DEA Restructuring Includes Louisville Field Division

The first new Field Division in nearly 20 years, it will be established on Jan. 1 and will include Kentucky, Tennessee, and West Virginia.

U.S. Attorney General Jeff Sessions on Nov. 29 announced several actions to "turn the tide," he said, against dangerous drugs—opioids in particular. He announced more than $12 million in grants to state and local law enforcement agencies to boost their efforts against take heroin, methamphetamines, cocaine, and other illegal drugs; ordered all U.S. Attorney's offices to designate an opioid coordinator to lead anti-opioid efforts in their communities; and said as of Jan. 1, 2018, the existing Louisville district office will be the Louisville Field Division, with about 90 special agents and 130 task force officers.

It will be DEA's 22nd Field Division and the first to be established in almost 20 years, covering West Virginia, Kentucky, and Tennessee, and is intended to enhance DEA enforcement efforts in the Appalachian mountain region and unify drug trafficking investigations.

He said the Louisville Field Division will be headed by Special Agent in Charge Christopher Evans, who is coming from the Detroit Field Division.

The U.S. Attorney's offices also will convene a task force of state, federal, and local law enforcement and help to determine which cases to take federal, Sessions said, and they will help customize and evaluate the effectiveness of the strategy employed by every U.S. Attorney's office to combat the opioid epidemic.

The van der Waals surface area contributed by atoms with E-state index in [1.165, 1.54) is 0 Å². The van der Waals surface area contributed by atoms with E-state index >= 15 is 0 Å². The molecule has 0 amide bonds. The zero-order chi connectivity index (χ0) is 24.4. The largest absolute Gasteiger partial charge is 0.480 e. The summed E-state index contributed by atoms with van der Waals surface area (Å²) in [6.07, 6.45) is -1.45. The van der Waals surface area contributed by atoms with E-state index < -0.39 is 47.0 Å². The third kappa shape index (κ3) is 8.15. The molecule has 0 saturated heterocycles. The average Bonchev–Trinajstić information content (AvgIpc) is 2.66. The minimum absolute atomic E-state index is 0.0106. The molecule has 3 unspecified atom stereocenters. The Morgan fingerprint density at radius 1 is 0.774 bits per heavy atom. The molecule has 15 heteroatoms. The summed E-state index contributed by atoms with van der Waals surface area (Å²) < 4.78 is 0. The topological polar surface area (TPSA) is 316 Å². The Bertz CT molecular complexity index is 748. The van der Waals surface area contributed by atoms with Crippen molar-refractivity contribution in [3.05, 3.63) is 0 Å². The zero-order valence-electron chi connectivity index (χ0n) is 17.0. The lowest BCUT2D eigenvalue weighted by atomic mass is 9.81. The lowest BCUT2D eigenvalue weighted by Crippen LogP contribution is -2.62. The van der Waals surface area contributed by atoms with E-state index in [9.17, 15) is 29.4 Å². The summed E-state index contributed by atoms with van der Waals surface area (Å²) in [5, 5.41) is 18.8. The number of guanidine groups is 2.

"I believe that these changes will make law enforcement more effective—and make the American people safer," he said.

"DEA continually looks for ways to improve operations and interagency cooperation and more efficiently leverage resources," said Acting DEA Administrator Robert W. Patterson. "By creating a new division in the region, this restructuring places DEA in lockstep with our partners in the area to do just that. This change will produce more effective investigations on heroin, fentanyl, and prescription opioid trafficking, all of which have a significant impact on the region."

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